Vines are useful in the landscape for covering trellises, hiding unsightly views or climbing over a bare wall. You can also allowed them to grow freely through a flowerbed. Some vines need special care and may take several years to become established, but the fastest-growing climbers and vines are easy to find in most nurseries and garden centers. Although some vines, such as wild grape and kudzu are very fast-growing, they are not suitable for landscape use.
Morning Glory – Morning glory (Ipomoea purpurea) is a fast-growing annual vine, and grows easily from seed during the frost-free time of the year. The flowers of blue, maroon or white, depending on the variety, bloom in the morning before noon, but close in the afternoon heat. Morning glory looks best if planted where it receives morning sun and is shaded in the afternoon. The leaves often wilt severely if exposed to harsh afternoon sunlight, but rebound by morning if given adequate moisture levels.
Coral Vine – Coral vine (Antigonon leptopus) is a perennial that returns from the ground after freezing in the winter. It has a dramatic fast-growing growth pattern, growing 6 inches a day in the right conditions. It produces numerous pink blooms along the stems. Coral vine is best used on an arbor, porch or very large trellis rather than used as a cover or barrier, because it does not grow thickly.
Virginia Creeper – Virginia Creeper (Parthenocissus quinquefolia) is a fast-growing native vine, good for planting in shady locations. Although it does not bloom, the foliage provides beautiful red and orange foliage in the fall. A perennial, it returns in the spring. Virginia Creeper is an attractive vine that is at home growing up the sides of an oak or pine tree. It does not grow thick enough to damage or shade a tree’s foliage.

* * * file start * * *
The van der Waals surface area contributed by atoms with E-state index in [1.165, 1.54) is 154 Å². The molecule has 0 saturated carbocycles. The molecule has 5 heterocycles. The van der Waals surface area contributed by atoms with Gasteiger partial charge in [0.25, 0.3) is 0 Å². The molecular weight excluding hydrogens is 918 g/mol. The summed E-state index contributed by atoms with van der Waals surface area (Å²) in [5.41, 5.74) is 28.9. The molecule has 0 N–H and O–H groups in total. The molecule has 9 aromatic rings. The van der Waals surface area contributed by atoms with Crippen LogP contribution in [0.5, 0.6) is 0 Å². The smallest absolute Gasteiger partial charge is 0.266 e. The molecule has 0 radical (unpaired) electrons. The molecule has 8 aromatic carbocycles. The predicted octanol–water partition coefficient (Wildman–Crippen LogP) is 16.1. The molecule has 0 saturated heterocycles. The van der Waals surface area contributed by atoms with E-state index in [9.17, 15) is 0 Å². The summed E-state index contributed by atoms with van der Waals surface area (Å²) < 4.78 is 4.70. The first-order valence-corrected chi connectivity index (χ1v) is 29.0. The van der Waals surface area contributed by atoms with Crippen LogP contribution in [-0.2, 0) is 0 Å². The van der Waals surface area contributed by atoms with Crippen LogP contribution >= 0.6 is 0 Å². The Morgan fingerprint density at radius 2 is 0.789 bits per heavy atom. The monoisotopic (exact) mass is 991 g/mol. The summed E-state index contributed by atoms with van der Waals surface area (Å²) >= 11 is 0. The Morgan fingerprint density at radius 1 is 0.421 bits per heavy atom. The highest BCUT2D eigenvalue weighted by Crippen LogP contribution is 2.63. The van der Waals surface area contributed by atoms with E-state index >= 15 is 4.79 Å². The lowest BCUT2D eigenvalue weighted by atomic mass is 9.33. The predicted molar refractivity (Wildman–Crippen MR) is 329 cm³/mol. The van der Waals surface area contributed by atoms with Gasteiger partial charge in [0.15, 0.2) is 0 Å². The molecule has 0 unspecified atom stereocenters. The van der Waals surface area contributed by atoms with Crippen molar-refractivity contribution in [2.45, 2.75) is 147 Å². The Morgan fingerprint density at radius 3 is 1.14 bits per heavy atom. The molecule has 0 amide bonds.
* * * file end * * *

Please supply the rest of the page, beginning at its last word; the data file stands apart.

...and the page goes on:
Passionflower – The attractive bloom of a Passionflower vine. Passionflower or Maypop (Passiflora incarnata) is a perennial vine that covers anything it gets near very quickly during the warmer months. It is native to the southern United States. Some non-native varieties are available that are not as cold tolerant as the native variety so check for cold hardiness when choosing a Passionflower vine for your garden. The Passionflower’s purple or blue flowers are 1 to 3 inches across and very beautiful. Passionflower vines are an important plant for attracting butterflies.
Trumpet Creeper – Trumpet creeper (Campsis radicans) is a perennial vine, native to the United States. The large tubular orange or yellow flowers are attractive to hummingbirds. A fast-growing vine, it can outgrow its boundaries within a few years. However, it is a good choice for covering fences or unsightly areas. Trumpet creeper is relatively maintenance-free once established.
Hyacinth Bean – Hyacinth bean (Dolichos lablab) has spikes of purple or white flowers depending on the variety. It is an annual vine in most parts of the United States. Its broad leaves and fast-growing habit make it a good choice for covering just about anything you would like to cover with a vine. Late in the season, very attractive seedpods follow the flowers.